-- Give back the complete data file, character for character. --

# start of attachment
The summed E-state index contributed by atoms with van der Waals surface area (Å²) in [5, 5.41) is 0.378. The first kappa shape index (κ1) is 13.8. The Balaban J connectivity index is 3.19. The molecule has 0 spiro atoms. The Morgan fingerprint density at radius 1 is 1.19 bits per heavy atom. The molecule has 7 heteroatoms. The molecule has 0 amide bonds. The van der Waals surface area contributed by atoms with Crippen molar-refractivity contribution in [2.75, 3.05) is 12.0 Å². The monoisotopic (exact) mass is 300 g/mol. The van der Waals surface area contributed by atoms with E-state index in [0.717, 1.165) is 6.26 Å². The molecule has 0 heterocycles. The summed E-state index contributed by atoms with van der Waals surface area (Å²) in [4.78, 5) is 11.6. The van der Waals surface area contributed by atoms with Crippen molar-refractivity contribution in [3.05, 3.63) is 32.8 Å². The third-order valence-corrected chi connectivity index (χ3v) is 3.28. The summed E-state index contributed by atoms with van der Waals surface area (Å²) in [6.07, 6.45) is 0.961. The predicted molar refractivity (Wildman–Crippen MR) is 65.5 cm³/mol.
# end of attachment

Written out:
The summed E-state index contributed by atoms with van der Waals surface area (Å²) in [5, 5.41) is 0.378. The first kappa shape index (κ1) is 13.8. The Balaban J connectivity index is 3.19. The molecule has 0 spiro atoms. The Morgan fingerprint density at radius 1 is 1.19 bits per heavy atom. The molecule has 7 heteroatoms. The molecule has 0 amide bonds. The van der Waals surface area contributed by atoms with Crippen molar-refractivity contribution in [2.75, 3.05) is 12.0 Å². The monoisotopic (exact) mass is 300 g/mol. The van der Waals surface area contributed by atoms with E-state index in [0.717, 1.165) is 6.26 Å². The molecule has 0 heterocycles. The summed E-state index contributed by atoms with van der Waals surface area (Å²) in [4.78, 5) is 11.6. The van der Waals surface area contributed by atoms with Crippen molar-refractivity contribution in [3.05, 3.63) is 32.8 Å². The third-order valence-corrected chi connectivity index (χ3v) is 3.28. The summed E-state index contributed by atoms with van der Waals surface area (Å²) in [6.07, 6.45) is 0.961. The predicted molar refractivity (Wildman–Crippen MR) is 65.5 cm³/mol.